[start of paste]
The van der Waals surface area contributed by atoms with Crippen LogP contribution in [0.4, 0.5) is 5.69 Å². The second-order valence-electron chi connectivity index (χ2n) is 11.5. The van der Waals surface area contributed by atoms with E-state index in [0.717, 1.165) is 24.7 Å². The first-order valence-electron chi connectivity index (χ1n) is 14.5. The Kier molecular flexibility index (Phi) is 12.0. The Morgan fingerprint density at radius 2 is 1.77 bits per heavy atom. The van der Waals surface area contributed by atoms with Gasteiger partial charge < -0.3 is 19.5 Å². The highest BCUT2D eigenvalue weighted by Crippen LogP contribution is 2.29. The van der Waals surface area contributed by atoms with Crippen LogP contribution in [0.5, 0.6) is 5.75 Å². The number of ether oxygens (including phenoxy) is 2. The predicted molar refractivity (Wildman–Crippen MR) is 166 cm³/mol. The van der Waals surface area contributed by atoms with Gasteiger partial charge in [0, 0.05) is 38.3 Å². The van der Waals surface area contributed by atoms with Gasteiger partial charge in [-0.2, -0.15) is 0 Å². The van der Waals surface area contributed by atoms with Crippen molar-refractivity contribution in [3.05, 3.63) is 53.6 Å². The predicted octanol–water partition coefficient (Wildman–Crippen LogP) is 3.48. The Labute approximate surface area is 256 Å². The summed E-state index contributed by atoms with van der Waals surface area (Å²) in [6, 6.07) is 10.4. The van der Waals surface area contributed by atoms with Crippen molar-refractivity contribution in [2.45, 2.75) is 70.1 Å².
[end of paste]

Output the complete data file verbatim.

The van der Waals surface area contributed by atoms with Crippen LogP contribution in [0.4, 0.5) is 5.69 Å². The second-order valence-electron chi connectivity index (χ2n) is 11.5. The van der Waals surface area contributed by atoms with E-state index in [0.717, 1.165) is 24.7 Å². The first-order valence-electron chi connectivity index (χ1n) is 14.5. The Kier molecular flexibility index (Phi) is 12.0. The Morgan fingerprint density at radius 2 is 1.77 bits per heavy atom. The van der Waals surface area contributed by atoms with Gasteiger partial charge < -0.3 is 19.5 Å². The highest BCUT2D eigenvalue weighted by Crippen LogP contribution is 2.29. The van der Waals surface area contributed by atoms with Crippen LogP contribution in [0.5, 0.6) is 5.75 Å². The number of ether oxygens (including phenoxy) is 2. The predicted molar refractivity (Wildman–Crippen MR) is 166 cm³/mol. The van der Waals surface area contributed by atoms with Gasteiger partial charge in [0, 0.05) is 38.3 Å². The van der Waals surface area contributed by atoms with Gasteiger partial charge in [-0.2, -0.15) is 0 Å². The van der Waals surface area contributed by atoms with Crippen molar-refractivity contribution in [3.05, 3.63) is 53.6 Å². The predicted octanol–water partition coefficient (Wildman–Crippen LogP) is 3.48. The Labute approximate surface area is 256 Å². The summed E-state index contributed by atoms with van der Waals surface area (Å²) in [6, 6.07) is 10.4. The van der Waals surface area contributed by atoms with Crippen molar-refractivity contribution in [2.45, 2.75) is 70.1 Å².